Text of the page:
A Tempting Cauliflower Treat

cauliflower-x2172 cropped2Crunchy, cool and cancer-preventive, our Health-e-Recipe for Cool Cauliflower Salad is low in calories and abundant with flavor.

Just because cauliflower is white and not green, like its cruciferous relative broccoli, doesn’t mean it’s lacking in powerful phytochemicals that may help ward off cancer. Along with cauliflower and broccoli, cruciferous vegetables include cabbage, Brussels sprouts, turnips, kale, collard greens, radishes, parsley and watercress.

At 50 calories a serving, this tasty salad can also be a heartily portioned snack. Vegetables are naturally low in calorie density and high in fiber and water. That means they fill you up for not too many calories, compared to equal amounts of high calorie-dense foods that have lots of fat and sugar. That’s why eating a mostly plant-based diet of minimally processed foods can help keep off extra pounds while giving you protection from plenty of cancer-fighting phytochemicals.

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A Fresh Veggie Quinoa

quinoa-and-broccoli croppedFirm, tender cauliflower and broccoli florets pair beautifully with quinoa in our Health-e-Recipe for Quinoa with Cauliflower and Broccoli.

Both of these cruciferous family vegetables are well known for their cancer-fighting compounds, especially isothiocyanates and indoles. And broccoli and cauliflower are even more protective in this dish, which also uses bell peppers, onion, garlic and oregano. That’s because each ingredient offers its own set of cancer-preventive phytochemicals, which reinforce the others. Eating a wide variety of vegetables improves the odds of reaping their health benefits.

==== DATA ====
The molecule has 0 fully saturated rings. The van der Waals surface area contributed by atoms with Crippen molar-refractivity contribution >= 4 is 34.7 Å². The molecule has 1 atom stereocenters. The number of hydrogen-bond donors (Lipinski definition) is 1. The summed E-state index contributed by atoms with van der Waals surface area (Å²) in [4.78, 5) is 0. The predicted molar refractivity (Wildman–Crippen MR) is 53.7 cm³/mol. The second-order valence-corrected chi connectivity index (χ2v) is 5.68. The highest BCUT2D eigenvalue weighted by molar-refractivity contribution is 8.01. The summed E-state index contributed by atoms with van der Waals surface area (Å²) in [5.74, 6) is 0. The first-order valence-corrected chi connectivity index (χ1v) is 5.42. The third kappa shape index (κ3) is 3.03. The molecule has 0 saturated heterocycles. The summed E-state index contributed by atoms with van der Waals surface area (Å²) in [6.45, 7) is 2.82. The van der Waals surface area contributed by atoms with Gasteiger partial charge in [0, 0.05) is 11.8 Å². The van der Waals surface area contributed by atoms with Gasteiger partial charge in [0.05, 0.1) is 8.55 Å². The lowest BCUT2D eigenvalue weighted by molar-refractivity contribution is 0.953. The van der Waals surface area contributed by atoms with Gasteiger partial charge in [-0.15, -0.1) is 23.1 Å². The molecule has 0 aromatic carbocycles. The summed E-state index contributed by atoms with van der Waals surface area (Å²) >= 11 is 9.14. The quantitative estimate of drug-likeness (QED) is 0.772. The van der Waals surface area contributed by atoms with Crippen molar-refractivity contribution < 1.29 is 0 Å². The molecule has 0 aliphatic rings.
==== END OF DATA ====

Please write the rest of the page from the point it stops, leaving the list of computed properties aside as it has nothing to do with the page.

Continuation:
Quinoa is a whole grain that may rank highest in protein content, providing 8 grams per cup. Along with the vegetables, it also contains cancer-fighting fiber. To add protein but keep it light, serve this dish with some diced chicken breast or baked fish.

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Scotch Bonnet Peppers in a Tropical Slaw

caribbean-cabbage croppedTake a virtual trip to the Caribbean when you make our islands-inspired Health-e-Recipe for Caribbean Cabbage.

Scotch bonnet peppers are a popular ingredient in Jamaican cooking, where they spice up even cold dishes like this one. They contain capsaicin, a phytochemical that may ward off inflammation.

This dish teems with cancer-preventive compounds thanks to the cabbage, which contains some of the same protective substances as its cruciferous relatives broccoli and Brussels sprouts. Onion, scallion and garlic contribute healthy sulphur compounds while carrots and tomato add the carotenoid phytochemicals beta-carotene and lycopene. Fresh thyme provides the finishing touch.

So imagine you’re sitting on a beautiful beach with the aquamarine sea rolling in as you enjoy this healthy slaw. Find more delicious cancer-fighting recipes at the AICR Test Kitchen. Subscribe to our weekly Health-e-Recipes.